The Spanish Civil War (1936-1939) was the bloodiest conflict western Europe had experienced since the end of World War I in 1918.
It was the breeding ground for mass atrocities. About 200,000 people died as the result of systematic killings, mob violence, torture, or other brutalities.
The fighting displaced millions of Spaniards. Some 500,000 refugees fled in 1939 to France, where many of them would be interned in camps. 15,000 Spanish Republicans ended up in Nazi concentration camps after 1940.
The Spanish Civil War began on July 17, 1936, when generals Emilio Mola and Francisco Franco launched an uprising aimed at overthrowing the country’s democratically elected republic.The Nationalist rebels’ initial efforts to instigate military revolts throughout Spain only partially succeeded. In rural areas with a strong right-wing political presence, Franco’s confederates generally won out.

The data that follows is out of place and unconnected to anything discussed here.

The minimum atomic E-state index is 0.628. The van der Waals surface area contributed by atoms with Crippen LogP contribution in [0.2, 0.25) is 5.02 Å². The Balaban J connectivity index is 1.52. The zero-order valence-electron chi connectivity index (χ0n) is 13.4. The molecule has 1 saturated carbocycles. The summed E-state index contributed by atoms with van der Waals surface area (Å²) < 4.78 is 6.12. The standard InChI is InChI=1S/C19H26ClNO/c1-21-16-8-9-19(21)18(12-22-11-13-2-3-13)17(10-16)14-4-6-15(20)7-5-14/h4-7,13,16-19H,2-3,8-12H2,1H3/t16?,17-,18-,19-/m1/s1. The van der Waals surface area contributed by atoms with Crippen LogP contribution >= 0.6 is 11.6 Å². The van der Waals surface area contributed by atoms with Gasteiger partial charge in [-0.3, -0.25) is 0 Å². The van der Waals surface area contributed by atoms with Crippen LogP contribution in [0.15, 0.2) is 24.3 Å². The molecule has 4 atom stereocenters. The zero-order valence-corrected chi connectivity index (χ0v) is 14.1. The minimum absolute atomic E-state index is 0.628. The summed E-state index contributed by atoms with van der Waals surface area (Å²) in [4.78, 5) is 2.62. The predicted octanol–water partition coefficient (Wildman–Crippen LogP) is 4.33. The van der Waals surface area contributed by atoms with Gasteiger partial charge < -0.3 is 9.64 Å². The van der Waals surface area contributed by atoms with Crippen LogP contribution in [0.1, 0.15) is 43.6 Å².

They quickly seized political power and instituted martial law. In other areas, particularly cities with strong…
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